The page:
CLAVE CONCEPTS: Afro-Cuban Rhythms
In order to understand Afro-Cuban rhythms one
must pursue an extensive study of the clave role and its relationship
with the instruments, compositions and arrangements. For it is the clave rhythm
that provides the foundation in this style of music.
There are two major clave styles in Afro-Cuban music, the son clave and the rumba clave. They
are both two bar rhythms, consisting of a bar containing three notes and
another containing two. These rhythms can be approached two ways.
In the 3-2 often refer to as the 'forward clave' and in the 2-3
refer to as 'reverse clave'. The choice of the direction of
the clave rhythm is guided by the melody, which in turn directs
all other instruments and arrangements. In many contemporary compositions
such as the ones recorded by Fania All Stars, Mongo Santamaria and Ruben
Blades, arrangers make use of both directions of the clave in different
sections of the tunes. As far as the type of clave rhythm
used, it depends on the style. Generally son clave is associated
with dance styles, while rumba clave is associated with folkloric
The following shows both styles in the 3-2 variety. You will discover that the difference lies on the fourth beat of the first
bar. In the son clave its on beat 'four', while in the rumba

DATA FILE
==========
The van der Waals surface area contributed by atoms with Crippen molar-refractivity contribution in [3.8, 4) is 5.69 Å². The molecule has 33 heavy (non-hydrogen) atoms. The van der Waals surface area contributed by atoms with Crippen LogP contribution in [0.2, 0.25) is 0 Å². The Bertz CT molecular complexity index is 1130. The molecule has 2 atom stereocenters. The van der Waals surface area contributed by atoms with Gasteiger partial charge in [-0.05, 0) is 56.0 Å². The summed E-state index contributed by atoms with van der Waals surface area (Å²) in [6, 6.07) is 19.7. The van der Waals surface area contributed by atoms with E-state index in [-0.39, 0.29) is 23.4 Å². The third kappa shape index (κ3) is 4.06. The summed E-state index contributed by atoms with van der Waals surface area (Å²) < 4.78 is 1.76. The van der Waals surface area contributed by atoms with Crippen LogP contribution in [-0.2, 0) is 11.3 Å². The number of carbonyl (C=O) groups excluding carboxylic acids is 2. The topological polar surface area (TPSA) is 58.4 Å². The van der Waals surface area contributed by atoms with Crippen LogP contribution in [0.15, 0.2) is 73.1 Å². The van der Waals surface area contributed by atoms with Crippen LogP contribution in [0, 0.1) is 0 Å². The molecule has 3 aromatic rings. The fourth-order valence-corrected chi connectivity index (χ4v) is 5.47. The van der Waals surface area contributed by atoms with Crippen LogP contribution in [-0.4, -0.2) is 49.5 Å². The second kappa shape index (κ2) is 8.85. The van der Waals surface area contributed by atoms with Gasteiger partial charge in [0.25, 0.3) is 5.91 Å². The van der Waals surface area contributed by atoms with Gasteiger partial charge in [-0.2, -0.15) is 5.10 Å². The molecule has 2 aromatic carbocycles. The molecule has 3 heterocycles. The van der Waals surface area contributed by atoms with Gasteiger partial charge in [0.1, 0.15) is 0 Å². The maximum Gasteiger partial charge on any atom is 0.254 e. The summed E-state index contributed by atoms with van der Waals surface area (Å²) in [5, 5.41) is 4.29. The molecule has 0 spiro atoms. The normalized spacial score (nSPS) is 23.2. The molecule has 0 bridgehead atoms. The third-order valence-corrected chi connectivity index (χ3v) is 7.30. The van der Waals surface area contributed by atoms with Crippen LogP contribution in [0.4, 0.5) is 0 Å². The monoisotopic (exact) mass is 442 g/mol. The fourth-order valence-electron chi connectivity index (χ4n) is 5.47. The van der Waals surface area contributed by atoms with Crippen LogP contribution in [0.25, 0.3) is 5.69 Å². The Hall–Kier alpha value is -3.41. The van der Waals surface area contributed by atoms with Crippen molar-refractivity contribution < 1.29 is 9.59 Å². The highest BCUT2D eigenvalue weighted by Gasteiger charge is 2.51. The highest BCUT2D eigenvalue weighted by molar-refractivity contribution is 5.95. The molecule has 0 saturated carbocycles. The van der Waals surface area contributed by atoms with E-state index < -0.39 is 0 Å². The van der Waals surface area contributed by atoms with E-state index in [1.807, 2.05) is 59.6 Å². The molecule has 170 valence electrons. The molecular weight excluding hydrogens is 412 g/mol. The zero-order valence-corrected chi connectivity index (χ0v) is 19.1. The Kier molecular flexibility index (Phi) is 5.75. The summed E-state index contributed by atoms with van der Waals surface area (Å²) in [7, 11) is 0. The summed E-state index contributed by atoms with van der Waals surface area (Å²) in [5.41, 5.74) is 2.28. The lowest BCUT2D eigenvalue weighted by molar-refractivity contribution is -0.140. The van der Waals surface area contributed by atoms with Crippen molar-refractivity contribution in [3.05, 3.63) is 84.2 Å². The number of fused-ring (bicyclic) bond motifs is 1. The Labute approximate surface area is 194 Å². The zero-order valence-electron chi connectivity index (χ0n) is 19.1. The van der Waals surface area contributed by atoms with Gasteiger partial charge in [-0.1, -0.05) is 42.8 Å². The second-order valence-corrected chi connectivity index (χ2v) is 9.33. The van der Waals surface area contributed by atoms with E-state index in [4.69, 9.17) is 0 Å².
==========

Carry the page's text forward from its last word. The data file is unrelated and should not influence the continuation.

clave its on the 'and of four'. You should practice these rhythms
clapping, while tapping quarter notes with your foot that is beats 'one,
two, three and four' then by tapping half notes with your foot that is
beats 'one and three'.
3-2 Son Clave
3-2 Rumba Clave
In the following example you will find the origins
of the clave rhythm. In Cuba the clave pattern developed
from various 6/8 rhythms found in sacred and secular African music. Again practice by clapping the rhythm while tapping your foot, this time
tapping dotted quarter notes that is beats 'one and four'.
The following example illustrates 3-2 son clave and its relationship with two other percussion instruments; timbales and congas. First you will find the rhythm played on the cascara or shell of the small timbal for which I have marked clear points of connection,
and second the basic conga rhythm known as tumbao, which features
open tones on the low drum on the 'three side' of the clave.
After practicing all the examples as written you
should reverse them and approached all the rhythms in the 2-3 variety.
© Alex Pertout. All rights reserved. No part of this article
may be reproduced without prior written permission from the author. This article was first published in Drumscene magazine.